I recently stumbled upon the blog of Mike Taylor, The Reinvigorated Programmer. He touches on various subjects that I can identify with (such as retro-computing and sushi), and some of which I have wanted to write about for a while as well, but wasn’t quite sure how to go about doing that.
I still don’t quite know how to make a fully coherent story out of the things I would like to talk about. Perhaps this is not even possible at all. So instead I’ve decided to just refer to a few of the articles I’ve been reading on Mike Taylor’s blog, then give my thoughts on it, covering at least some of the things I’ve been wanting to share.
The first article I would like to cover is this one: http://reprog.wordpress.com/2010/03/03/whatever-happened-to-programming/
Now I wonder how the younger generation of programmers feels about this. It seems that Mike and I are from the same generation of programmers. Our generation started out with writing things mostly from scratch. We didn’t have very advanced OSes packed with lots of libraries that could do anything you could ever wish for. We would write our own libraries to do the things we want, often even interfacing with the hardware directly. Not just because we had to, but also because we WANTED to. We liked to know exactly how things work, and would often just write our own version of some function/algorithm just to see how well we would do.
Writing software today is completely different, and indeed it generally consists of little more than glueing libraries together. Which is incredibly boring for people like us, who grew up with doing things themselves. When speaking to younger programmers, I notice a distinct difference. They grew up with OSes and libraries, and don’t even know how to do things themselves. They are a completely different type of programmer, it seems. They are probably happy to just use libraries, because that is what they’ve always done. While for us, the whole notion of what programming is, has moved around 180 degrees.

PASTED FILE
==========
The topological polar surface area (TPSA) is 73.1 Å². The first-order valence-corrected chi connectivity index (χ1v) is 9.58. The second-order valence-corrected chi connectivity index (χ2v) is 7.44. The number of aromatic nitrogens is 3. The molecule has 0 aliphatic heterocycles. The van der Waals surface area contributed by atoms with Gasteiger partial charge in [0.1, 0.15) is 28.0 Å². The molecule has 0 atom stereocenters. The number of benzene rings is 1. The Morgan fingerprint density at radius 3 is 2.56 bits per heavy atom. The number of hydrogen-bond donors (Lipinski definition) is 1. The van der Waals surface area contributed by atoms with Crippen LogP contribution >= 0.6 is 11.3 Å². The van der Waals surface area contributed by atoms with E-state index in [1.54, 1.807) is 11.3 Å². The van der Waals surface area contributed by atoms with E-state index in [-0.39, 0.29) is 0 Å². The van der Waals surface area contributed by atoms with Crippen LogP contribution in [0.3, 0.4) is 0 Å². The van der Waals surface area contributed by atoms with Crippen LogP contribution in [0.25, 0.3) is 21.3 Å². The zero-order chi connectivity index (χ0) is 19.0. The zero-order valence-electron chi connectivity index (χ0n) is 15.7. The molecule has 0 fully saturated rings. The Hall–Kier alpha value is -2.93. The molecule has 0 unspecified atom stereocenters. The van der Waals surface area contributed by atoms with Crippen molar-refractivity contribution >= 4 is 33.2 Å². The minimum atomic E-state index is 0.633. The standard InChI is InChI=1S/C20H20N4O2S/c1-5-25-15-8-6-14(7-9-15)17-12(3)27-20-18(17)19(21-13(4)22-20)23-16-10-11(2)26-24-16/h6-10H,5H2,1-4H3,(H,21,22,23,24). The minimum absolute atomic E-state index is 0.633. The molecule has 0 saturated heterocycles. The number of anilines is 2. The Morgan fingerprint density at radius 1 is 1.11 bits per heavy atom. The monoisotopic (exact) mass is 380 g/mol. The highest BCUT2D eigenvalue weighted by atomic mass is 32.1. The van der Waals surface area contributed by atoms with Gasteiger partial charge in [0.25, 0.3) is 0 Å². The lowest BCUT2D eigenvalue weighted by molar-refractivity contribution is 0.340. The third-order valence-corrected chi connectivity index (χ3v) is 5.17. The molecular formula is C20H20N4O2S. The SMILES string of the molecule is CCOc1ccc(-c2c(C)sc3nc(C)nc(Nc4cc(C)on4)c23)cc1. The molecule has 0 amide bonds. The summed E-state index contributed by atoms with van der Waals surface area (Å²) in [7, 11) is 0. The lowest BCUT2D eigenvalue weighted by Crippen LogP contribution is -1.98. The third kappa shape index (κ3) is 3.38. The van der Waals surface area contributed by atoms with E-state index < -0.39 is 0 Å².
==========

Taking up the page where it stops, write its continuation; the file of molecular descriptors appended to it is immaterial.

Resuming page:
It’s a shame that the skills and experience of people like us is not generally being used anymore. Perhaps we could create great libraries and frameworks custom-made for the job at hand, but people just expect you to use off-the-shelf solutions instead. It also means that our jobs have become incredibly boring and unsatisfying. We can no longer use our skills and our creativity. The worst part is that we have to study useless details of new libraries, frameworks and technologies all the time, which basically do exactly the same as things we’ve already built and/or used before. I have generally had some ‘side projects’ going in my spare time, if only because they would allow me to program things that I consider to be fun, while the daily work itself was boring.
That is also more or less why I started with my retro-programming a while ago. I mean, Direct3D and OpenGL can be fun and all… But isn’t it more fun just to do everything yourself? Especially on low-end machines that don’t even have an FPU or anything? But, what I noticed about the younger generation… I spoke to some assembly programmer who did not even know how to do fixedpoint arithmetic. Can you imagine that? By the way, for people who have mainly been following this blog for the oldskool Amiga/DOS stuff… I am still working on that code on and off, and I will probably do a new article in the near future with some more updates. As a small teaser: I have since moved from rendering a cube to rendering a donut (which presents some new rendering problems with polygon sorting). I have also added a polygon clipper, and I have optimized the code to a point where no FPU is required anymore, and performance of a donut with 128 flatshaded polys is acceptable on a fast 286: